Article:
“LSU DE BJ Ojulari is in NY for a Top 30 visit with the Jets tomorrow,” Rapoport relayed on April 10. “He’s got the [Tampa Bay] Bucs, [Carolina] Panthers, and [Houston] Texans after that.”
Of course, Jets fans might recognize the LSU edge rusher’s last name. Older brother Azeez Ojulari is currently thriving with the cross-town rival New York Giants.
A second-round selection in 2021, Azeez Ojulari has 13.5 sacks and 11 tackles for a loss over his first two NFL seasons. He’s also forced four fumbles for Big Blue, with one fumble recovery.
BJ Ojulari Compared to Titans’ Harold Landry in NFL Scouting Report
“Stand-up rush linebacker with upside as a pass rusher but inconsistent effort stopping the run,” Zierlein reasoned. “Ojulari is bendy as an edge rusher and will wreak substantially more pocket havoc once he builds a more complete rush plan. He plays contain as a run defender and has the pursuit speed to spill the run wide or make tackles in space, but needs to play with consistent effort on all run snaps. Ojulari possesses all the tools necessary to start for an NFL team once he adds a bit more polish to his game.”
The former Tiger can also rush from the interior on passing downs, which can be seen below courtesy of NFL insider Jordan Schultz.
Ojulari “has the traits and mindset to become a dominant pro,” Schultz voiced. “Says one veteran scout I spoke with: ‘It’s all there. His bend and quickness. I think he’s gonna be a star. He created havoc against quality SEC tackles. Quarterbacks feel his presence.'”
Keith Sanchez of The Draft Network agreed that “Ojulari’s biggest upside comes with him as a pass rusher.”
He explained: “At the snap, Ojualri has an explosive first step that he can use to beat the offensive lineman with speed around the arc. At the apex of his rush, Ojulari showcases the ability to dip and rip under offensive linemen, keeping great balance and bending the edge to win around the edge on offensive linemen. Ojulari also is a fluid mover and has good change of direction, which is a problem for offensive linemen.”
Sanchez also praised his “athleticism” and “backside pursuit” in the run game, noting that he’s “a difficult player to account for in read-option plays.” Like Zierlein though, The Draft Network scout agreed that the “high upside” pass rusher still “needs to continue to develop other aspects of his game to be viewed as a three-down player in the NFL.”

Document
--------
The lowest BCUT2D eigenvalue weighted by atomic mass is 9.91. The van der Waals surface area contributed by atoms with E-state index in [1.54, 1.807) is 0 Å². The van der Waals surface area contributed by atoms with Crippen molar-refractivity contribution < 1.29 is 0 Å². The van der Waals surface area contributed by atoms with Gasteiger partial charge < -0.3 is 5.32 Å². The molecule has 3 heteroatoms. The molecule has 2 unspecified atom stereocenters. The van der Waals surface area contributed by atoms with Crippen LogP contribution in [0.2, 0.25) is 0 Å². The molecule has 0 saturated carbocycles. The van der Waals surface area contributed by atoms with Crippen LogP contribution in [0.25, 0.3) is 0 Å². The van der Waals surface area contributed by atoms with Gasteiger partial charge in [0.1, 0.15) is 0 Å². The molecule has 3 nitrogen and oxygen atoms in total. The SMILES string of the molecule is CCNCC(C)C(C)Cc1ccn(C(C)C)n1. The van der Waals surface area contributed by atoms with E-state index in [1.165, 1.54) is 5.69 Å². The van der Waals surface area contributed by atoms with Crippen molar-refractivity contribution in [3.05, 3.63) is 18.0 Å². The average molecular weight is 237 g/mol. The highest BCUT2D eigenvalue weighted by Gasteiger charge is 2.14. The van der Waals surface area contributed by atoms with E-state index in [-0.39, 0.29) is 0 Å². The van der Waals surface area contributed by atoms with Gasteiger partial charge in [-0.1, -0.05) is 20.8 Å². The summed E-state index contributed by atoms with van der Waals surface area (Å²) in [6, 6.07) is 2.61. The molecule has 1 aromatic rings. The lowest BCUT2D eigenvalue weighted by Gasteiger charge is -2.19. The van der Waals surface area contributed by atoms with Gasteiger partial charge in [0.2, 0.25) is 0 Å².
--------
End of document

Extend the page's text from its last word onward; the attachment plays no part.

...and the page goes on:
In 31 collegiate outings with LSU, Ojulari accumulated 16.5 sacks and 25.5 tackles for a loss, with 128 total tackles, two forced fumbles, two fumble recoveries and two passes defended.
Jets Will Not Enter Training Camp With 6 Edge Rushers
As we know, head coach Robert Saleh loves pass rushers. If he could have a defensive unit made up of 25 of them, he just might — and he practiced what he preached last summer with 11 defensive ends on the 90-man roster at one point.
Those players were Carl Lawson, John Franklin-Myers, Jermaine Johnson II, Micheal Clemons, Bryce Huff, Bradlee Anae, Vinny Curry, Jabari Zuniga, Jacob Martin, Tim Ward and Hamilcar Rashed Jr.
The first six names on that list are still with Gang Green — although Huff has yet to sign his second-round tender officially. No matter what ends up happening with Huff in 2023, expect Saleh to add two-to-three more bodies to this rotation.
After all, Lawson is heading into a potential walk year, and it feels like Huff will leave for a larger snap count eventually — whether that’s next offseason or another year down the line. Injuries are also bound to happen, and Saleh likes to keep this position deep and plentiful.
Ojulari could be one of the new recruits. He’s being projected as a round two prospect like his brother, and bears similarities to a Martin or Huff type that the Jets have targeted in years past.
A regional NFC scout had this to say about Ojulari (per Zierlein): “Great person, great teammate and has a chance to be a really good pro.”